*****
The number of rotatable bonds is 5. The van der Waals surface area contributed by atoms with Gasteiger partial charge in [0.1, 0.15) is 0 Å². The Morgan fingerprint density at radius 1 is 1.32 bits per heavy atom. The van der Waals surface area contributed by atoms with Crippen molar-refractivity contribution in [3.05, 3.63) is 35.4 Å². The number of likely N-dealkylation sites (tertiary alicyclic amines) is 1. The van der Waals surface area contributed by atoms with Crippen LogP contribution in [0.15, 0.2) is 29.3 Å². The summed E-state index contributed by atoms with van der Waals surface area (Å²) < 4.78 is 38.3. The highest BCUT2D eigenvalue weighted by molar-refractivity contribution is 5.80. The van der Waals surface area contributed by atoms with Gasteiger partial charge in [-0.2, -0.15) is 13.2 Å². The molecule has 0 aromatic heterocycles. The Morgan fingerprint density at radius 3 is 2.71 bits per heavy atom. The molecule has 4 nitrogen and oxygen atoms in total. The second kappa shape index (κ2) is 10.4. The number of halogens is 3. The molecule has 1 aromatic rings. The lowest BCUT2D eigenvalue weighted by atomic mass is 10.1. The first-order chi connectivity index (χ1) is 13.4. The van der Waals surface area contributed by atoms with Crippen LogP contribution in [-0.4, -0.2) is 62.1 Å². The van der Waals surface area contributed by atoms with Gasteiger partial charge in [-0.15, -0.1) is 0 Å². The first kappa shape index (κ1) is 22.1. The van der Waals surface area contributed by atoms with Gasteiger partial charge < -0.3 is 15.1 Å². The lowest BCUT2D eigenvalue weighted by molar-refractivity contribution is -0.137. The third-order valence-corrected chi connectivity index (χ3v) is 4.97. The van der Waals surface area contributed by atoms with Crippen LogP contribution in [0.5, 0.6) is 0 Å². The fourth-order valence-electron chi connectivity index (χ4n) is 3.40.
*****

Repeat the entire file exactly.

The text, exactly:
The number of rotatable bonds is 5. The van der Waals surface area contributed by atoms with Gasteiger partial charge in [0.1, 0.15) is 0 Å². The Morgan fingerprint density at radius 1 is 1.32 bits per heavy atom. The van der Waals surface area contributed by atoms with Crippen molar-refractivity contribution in [3.05, 3.63) is 35.4 Å². The number of likely N-dealkylation sites (tertiary alicyclic amines) is 1. The van der Waals surface area contributed by atoms with Crippen LogP contribution in [0.15, 0.2) is 29.3 Å². The summed E-state index contributed by atoms with van der Waals surface area (Å²) < 4.78 is 38.3. The highest BCUT2D eigenvalue weighted by molar-refractivity contribution is 5.80. The van der Waals surface area contributed by atoms with Gasteiger partial charge in [-0.2, -0.15) is 13.2 Å². The molecule has 0 aromatic heterocycles. The Morgan fingerprint density at radius 3 is 2.71 bits per heavy atom. The molecule has 4 nitrogen and oxygen atoms in total. The second kappa shape index (κ2) is 10.4. The number of halogens is 3. The molecule has 1 aromatic rings. The lowest BCUT2D eigenvalue weighted by atomic mass is 10.1. The first-order chi connectivity index (χ1) is 13.4. The van der Waals surface area contributed by atoms with Crippen LogP contribution in [-0.4, -0.2) is 62.1 Å². The van der Waals surface area contributed by atoms with Gasteiger partial charge in [-0.15, -0.1) is 0 Å². The first kappa shape index (κ1) is 22.1. The van der Waals surface area contributed by atoms with Gasteiger partial charge < -0.3 is 15.1 Å². The lowest BCUT2D eigenvalue weighted by molar-refractivity contribution is -0.137. The third-order valence-corrected chi connectivity index (χ3v) is 4.97. The van der Waals surface area contributed by atoms with Crippen LogP contribution in [0.5, 0.6) is 0 Å². The fourth-order valence-electron chi connectivity index (χ4n) is 3.40.